A radical reframing of our understanding of the teenage mind, that explains typically ridiculed behaviours such as risk-taking, emotional instability and heightened self-consciousness as outward signs of great transformation, has won the prestigious Royal Society prize for science book of the year.
Two thousand years since Socrates said that teenagers have “bad manners, contempt for authority, show disrespect for elders and love chatter in the place of exercise”, Inventing Ourselves: The Secret Life of the Teenage Brain by neuroscientist Professor Sarah-Jayne Blakemore has scooped the £25,000 prize on Monday night. Blakemore is the fourth woman to win the prize over its 30-year history, and also the fourth in a row, following Cordelia Fine for her book Testosterone Rex last year, Andrea Wulf in 2016 for The Invention of Nature and Gaia Vince for Adventures in the Anthropocene in 2015.
In the book, Blakemore demonstrates how the human brain develops during adolescence and how previously unknown details of this process mean society’s treatment of the often-maligned group should change. Self-absorption, hyper-sensitivity and risk-taking, she explains, are all reasonable responses when the biological purpose of adolescence is the creation of a sense of self.
She has argued that GCSEs impose enormous stress on teenagers during a period of huge neurological change, and recommends that they should go to bed later and start school later, as evidence shows the brain’s circadian rhythm is knocked out of kilter during puberty. She also shows that the brain’s levels of white and grey matter continue to shift long after our teen years, meaning the period of human adolescence could be considered to last until our 20s and 30s.
Judges for the prize praised Blakemore’s inclusion of her own laboratory research in the book, conducted as professor of cognitive neuroscience at University College London, working in what she calls “a young science”. They also praised Blakemore for examining how stressful experiences during her formative years may have shaped her own development; she grew up under police protection because her father, the scientist Sir Colin Blakemore, received death threats from animal rights groups and was once targeted by a mail bomber.
“The biggest emotion I had was, I was so embarrassed,” Blakemore told the Guardian in August, about her reaction at the time. “At school there would be bomb scares. Everybody would know it was possibly targeted towards us, and that was just devastatingly embarrassing.”
Professor Dame Frances Ashcroft, chair of judges and professor of physiology at Oxford, said Inventing Ourselves was “completely captivating” and “truly a book that everyone should read”. She said it stood out “because it addresses an important but somewhat neglected area that affects every one of us”.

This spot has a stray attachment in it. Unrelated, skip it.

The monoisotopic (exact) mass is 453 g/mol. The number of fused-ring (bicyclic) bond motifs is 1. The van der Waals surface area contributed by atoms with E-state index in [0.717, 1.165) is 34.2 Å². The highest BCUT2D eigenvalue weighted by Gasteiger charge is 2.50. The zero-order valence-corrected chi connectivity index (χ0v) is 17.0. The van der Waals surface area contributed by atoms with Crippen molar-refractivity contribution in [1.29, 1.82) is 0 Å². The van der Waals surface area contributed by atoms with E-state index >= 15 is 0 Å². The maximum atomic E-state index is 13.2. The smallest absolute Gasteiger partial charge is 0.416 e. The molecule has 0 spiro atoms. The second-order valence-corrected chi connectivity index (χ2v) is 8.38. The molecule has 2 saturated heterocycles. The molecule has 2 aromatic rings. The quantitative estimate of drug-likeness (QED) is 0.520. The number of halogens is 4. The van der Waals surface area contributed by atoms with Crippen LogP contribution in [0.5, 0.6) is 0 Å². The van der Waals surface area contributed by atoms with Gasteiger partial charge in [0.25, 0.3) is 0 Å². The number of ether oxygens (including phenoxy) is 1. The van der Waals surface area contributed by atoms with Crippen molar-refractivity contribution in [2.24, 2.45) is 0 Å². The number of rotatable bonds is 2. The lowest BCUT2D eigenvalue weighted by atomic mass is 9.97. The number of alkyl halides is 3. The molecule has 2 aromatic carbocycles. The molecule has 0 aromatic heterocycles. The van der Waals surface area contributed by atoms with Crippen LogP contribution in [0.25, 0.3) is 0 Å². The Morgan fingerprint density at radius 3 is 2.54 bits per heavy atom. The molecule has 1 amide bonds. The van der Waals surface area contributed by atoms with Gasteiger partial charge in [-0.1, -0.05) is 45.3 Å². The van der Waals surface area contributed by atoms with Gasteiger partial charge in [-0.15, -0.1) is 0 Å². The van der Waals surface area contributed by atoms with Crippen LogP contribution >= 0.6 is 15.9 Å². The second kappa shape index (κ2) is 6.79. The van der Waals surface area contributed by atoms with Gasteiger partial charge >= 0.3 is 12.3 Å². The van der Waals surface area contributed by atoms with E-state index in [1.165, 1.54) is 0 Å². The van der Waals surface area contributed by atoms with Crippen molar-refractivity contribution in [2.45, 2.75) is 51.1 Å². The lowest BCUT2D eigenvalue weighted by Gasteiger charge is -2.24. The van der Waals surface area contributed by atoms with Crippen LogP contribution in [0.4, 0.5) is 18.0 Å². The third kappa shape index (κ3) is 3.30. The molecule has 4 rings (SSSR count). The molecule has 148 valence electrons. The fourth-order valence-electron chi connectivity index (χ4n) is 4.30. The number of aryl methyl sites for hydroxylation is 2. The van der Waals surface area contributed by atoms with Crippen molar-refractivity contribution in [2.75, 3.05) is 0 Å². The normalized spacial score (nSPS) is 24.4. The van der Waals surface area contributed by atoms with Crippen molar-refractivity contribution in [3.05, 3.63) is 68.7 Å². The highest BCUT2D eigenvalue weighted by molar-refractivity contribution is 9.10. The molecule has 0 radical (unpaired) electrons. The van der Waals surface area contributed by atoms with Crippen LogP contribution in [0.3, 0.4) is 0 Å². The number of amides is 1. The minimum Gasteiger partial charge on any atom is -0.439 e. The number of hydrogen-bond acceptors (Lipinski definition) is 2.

“She’s given us a different view of the teenager and corrected all the myths that people have started out with. It is a very important book because she’s teaching us to look at teenagers in a completely different way. These are people in a period of great creativity, not just moody individuals,” she told the Guardian.
“The best science writing helps us to look at ourselves and our world in new ways, and does this by combining compelling storytelling with scientific depth and detail,” said Professor Brian Cox, the Royal Society’s professor for public engagement in science. “This book not only has all of these qualities, but also has something to offer every reader – whether you are a teenager, parent of a teenager, or just interested in understanding your former teenage self.”
Inventing Ourselves was chosen from a six-book shortlist that spanned the sciences, including Lucy Cooke’s examination of zoological myths, The Unexpected Truth About Animals; Daniel M Davis’s study of the immune system, The Beautiful Cure; Liquid by the 2014 winner Mark Miodownik; Hello World, Hannah Fry’s study of artificial intelligence and algorithms; and Simon Winchester’s book on precision engineers, Exactly.
Joining Professor Ashcroft as judges were Dr Leigh Fletcher, associate professor in planetary sciences; Peter Florence, director and co-founder of the Hay festival; scientist and broadcaster Vivienne Parry; and Greg Williams, editor of Wired magazine.
Over its 30-year history, the Royal Society prize has previously been won by the likes of Stephen Hawking, Jared Diamond and Bill Bryson.